Mapping Beyond Measure

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Ferdinand, Simon. Mapping Beyond Measure: Art, Cartography and the Space of Global Modernity. Lincoln: University of Nebraska Press, 2019. 299 p. LCCN 2019003673. ISBN: 978-1-4962-1211-5.

Simon Ferdinand wants “Mapping Beyond Measure” to be a discussion through time of maps intended as art cartography and as expression of modernism and globalism.  In this book, he focuses on the “mapping in art.” Ferdinand considers a map a symbolic representation emphasizing relationships between elements of some space, such as objects, regions, or themes, and analyzes a work of art as a card, a painting, or a drawing or a video or similar art work, and other non-textual material. The author examines “the poetics of visual representation with respects to areas such as the mapmaking, the cultural heritage and the historical representation of the whole planet Earth.”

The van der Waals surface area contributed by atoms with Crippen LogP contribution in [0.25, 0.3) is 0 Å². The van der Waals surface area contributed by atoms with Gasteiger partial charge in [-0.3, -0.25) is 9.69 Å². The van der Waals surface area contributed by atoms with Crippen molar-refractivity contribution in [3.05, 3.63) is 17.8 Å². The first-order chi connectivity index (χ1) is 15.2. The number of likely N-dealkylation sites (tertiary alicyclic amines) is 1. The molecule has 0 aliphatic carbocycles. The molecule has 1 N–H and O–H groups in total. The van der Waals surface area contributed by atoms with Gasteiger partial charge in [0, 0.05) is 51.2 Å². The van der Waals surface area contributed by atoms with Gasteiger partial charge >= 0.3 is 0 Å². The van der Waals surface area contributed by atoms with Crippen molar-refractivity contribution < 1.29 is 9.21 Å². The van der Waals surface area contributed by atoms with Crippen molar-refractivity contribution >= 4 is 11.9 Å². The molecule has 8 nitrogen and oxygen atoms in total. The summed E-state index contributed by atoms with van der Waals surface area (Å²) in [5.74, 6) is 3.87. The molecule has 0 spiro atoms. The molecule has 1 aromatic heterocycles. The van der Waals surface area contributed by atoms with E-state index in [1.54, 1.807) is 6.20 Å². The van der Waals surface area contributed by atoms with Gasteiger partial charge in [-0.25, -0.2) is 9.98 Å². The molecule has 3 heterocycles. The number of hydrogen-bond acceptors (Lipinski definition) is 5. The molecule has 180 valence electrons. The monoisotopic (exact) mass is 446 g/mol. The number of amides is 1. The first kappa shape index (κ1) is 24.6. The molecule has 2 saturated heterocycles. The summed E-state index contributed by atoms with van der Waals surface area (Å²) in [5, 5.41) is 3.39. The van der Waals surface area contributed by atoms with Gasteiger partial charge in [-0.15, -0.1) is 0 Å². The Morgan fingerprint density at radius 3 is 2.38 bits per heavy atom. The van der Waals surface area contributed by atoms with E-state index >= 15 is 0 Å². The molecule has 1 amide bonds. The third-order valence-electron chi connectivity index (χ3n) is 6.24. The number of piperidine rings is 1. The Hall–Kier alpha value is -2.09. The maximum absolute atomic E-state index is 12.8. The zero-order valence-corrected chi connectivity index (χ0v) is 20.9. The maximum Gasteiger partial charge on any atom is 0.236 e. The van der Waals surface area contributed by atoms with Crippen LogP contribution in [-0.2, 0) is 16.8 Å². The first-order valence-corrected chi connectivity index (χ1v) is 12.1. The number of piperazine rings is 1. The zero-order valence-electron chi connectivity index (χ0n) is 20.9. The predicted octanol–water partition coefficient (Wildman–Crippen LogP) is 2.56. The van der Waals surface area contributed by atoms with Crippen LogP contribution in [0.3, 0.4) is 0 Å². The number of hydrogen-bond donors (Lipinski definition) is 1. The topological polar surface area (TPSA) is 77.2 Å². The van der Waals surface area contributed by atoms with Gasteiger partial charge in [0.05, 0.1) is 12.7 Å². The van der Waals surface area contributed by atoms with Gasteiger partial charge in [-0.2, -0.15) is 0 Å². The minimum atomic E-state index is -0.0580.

In chapter one titled “I am Therefore I am Modern”, the author provides an interesting analysis of an illustration of Solomon Benediktovic Teligater (1903-69) and a collage of Joyce Kozloff  titled “Boys Art #18 Mombasa 2002.” This analysis leaves a reader to know more, but the discussion only partially materializes. There is, however, a short discussion that will become deep and wonderful in the chapter Two, on a painting of Solomon Borisovich Nikritin titled “The Old and the New. A Group Portrait”, 1935, of the Soviet art at that time depicting a globe (which the author calls a “disenchanted Earth”) as a central object of the painting.